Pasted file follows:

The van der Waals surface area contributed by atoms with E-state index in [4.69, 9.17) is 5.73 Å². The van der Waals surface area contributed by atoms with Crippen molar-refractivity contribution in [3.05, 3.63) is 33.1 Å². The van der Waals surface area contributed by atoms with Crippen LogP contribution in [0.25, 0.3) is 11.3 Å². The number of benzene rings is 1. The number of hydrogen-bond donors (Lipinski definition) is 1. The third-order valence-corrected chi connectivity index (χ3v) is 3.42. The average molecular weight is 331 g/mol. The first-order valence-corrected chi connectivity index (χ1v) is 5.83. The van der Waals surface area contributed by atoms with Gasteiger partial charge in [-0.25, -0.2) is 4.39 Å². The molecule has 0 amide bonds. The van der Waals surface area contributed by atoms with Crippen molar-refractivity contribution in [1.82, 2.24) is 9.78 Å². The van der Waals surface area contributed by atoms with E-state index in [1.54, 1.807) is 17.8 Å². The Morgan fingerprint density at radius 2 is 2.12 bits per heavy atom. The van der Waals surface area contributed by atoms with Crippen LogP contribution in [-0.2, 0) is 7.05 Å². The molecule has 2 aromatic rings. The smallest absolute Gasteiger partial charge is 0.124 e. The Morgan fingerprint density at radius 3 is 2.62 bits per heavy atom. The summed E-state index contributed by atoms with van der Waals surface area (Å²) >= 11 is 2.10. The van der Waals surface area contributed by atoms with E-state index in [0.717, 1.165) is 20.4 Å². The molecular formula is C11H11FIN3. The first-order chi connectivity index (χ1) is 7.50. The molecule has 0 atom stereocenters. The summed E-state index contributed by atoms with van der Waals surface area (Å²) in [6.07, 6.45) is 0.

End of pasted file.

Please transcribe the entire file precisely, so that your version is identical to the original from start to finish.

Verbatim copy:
The van der Waals surface area contributed by atoms with E-state index in [4.69, 9.17) is 5.73 Å². The van der Waals surface area contributed by atoms with Crippen molar-refractivity contribution in [3.05, 3.63) is 33.1 Å². The van der Waals surface area contributed by atoms with Crippen LogP contribution in [0.25, 0.3) is 11.3 Å². The number of benzene rings is 1. The number of hydrogen-bond donors (Lipinski definition) is 1. The third-order valence-corrected chi connectivity index (χ3v) is 3.42. The average molecular weight is 331 g/mol. The first-order valence-corrected chi connectivity index (χ1v) is 5.83. The van der Waals surface area contributed by atoms with Gasteiger partial charge in [-0.25, -0.2) is 4.39 Å². The molecule has 0 amide bonds. The van der Waals surface area contributed by atoms with Crippen molar-refractivity contribution in [1.82, 2.24) is 9.78 Å². The van der Waals surface area contributed by atoms with E-state index in [1.54, 1.807) is 17.8 Å². The Morgan fingerprint density at radius 2 is 2.12 bits per heavy atom. The van der Waals surface area contributed by atoms with Crippen LogP contribution in [-0.2, 0) is 7.05 Å². The molecule has 2 aromatic rings. The smallest absolute Gasteiger partial charge is 0.124 e. The Morgan fingerprint density at radius 3 is 2.62 bits per heavy atom. The summed E-state index contributed by atoms with van der Waals surface area (Å²) >= 11 is 2.10. The van der Waals surface area contributed by atoms with E-state index in [0.717, 1.165) is 20.4 Å². The molecular formula is C11H11FIN3. The first-order chi connectivity index (χ1) is 7.50. The molecule has 0 atom stereocenters. The summed E-state index contributed by atoms with van der Waals surface area (Å²) in [6.07, 6.45) is 0.